The Source: ISIS And The Future Of The Middle East
Once a small group of terrorist fighters from al-Qaeda--cast out for being too barbaric--now a powerful force committing atrocities and holding territory across Syria and Iraq, the rise of ISIS was something neither the west nor their Qaeda brethren expected.
As the United States steps up its air attacks against ISIS targets, officials in the military have admitted their inability to effectively counter the propaganda and ideology of the brutal terror group.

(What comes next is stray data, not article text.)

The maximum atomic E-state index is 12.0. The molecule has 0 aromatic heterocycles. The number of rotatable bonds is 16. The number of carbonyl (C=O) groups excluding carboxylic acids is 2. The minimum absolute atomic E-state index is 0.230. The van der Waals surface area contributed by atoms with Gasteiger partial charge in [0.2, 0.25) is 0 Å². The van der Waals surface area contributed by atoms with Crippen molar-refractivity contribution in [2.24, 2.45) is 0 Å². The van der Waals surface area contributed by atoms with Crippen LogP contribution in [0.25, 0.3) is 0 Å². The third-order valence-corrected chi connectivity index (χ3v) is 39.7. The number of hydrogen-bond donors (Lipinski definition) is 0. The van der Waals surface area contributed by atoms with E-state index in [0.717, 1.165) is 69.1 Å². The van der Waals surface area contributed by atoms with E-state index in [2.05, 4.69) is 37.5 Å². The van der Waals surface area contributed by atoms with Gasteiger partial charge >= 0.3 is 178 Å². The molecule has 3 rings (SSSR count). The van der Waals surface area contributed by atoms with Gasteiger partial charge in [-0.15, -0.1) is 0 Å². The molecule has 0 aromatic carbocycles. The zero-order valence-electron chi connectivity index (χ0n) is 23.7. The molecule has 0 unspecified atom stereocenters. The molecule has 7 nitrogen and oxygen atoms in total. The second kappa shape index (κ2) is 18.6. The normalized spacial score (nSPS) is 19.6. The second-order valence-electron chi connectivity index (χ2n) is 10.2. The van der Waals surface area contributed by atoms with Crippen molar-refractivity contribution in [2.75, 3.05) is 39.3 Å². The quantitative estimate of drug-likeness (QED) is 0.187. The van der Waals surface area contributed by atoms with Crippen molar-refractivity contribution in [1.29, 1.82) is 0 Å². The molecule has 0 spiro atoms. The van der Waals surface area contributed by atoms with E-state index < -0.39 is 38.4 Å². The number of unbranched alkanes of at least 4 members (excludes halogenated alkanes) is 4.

So while the self-described Islamic State may be losing some areas of control on the ground, they are still enticing recruits from near and from far.
Some have advocated for containing ISIS, while allowing it to devolve to infighting.
How will the west combat ISIS? Is a protracted war in our future? What roll will the 'soft power' of other muslim and non-muslim religious leaders play?
- Jessica Sterns, Lecturer on Terrorism at Harvard University and author of the new book "ISIS: State Of Terror"
- Hon. Francis Rooney, former Ambassador to the Holy See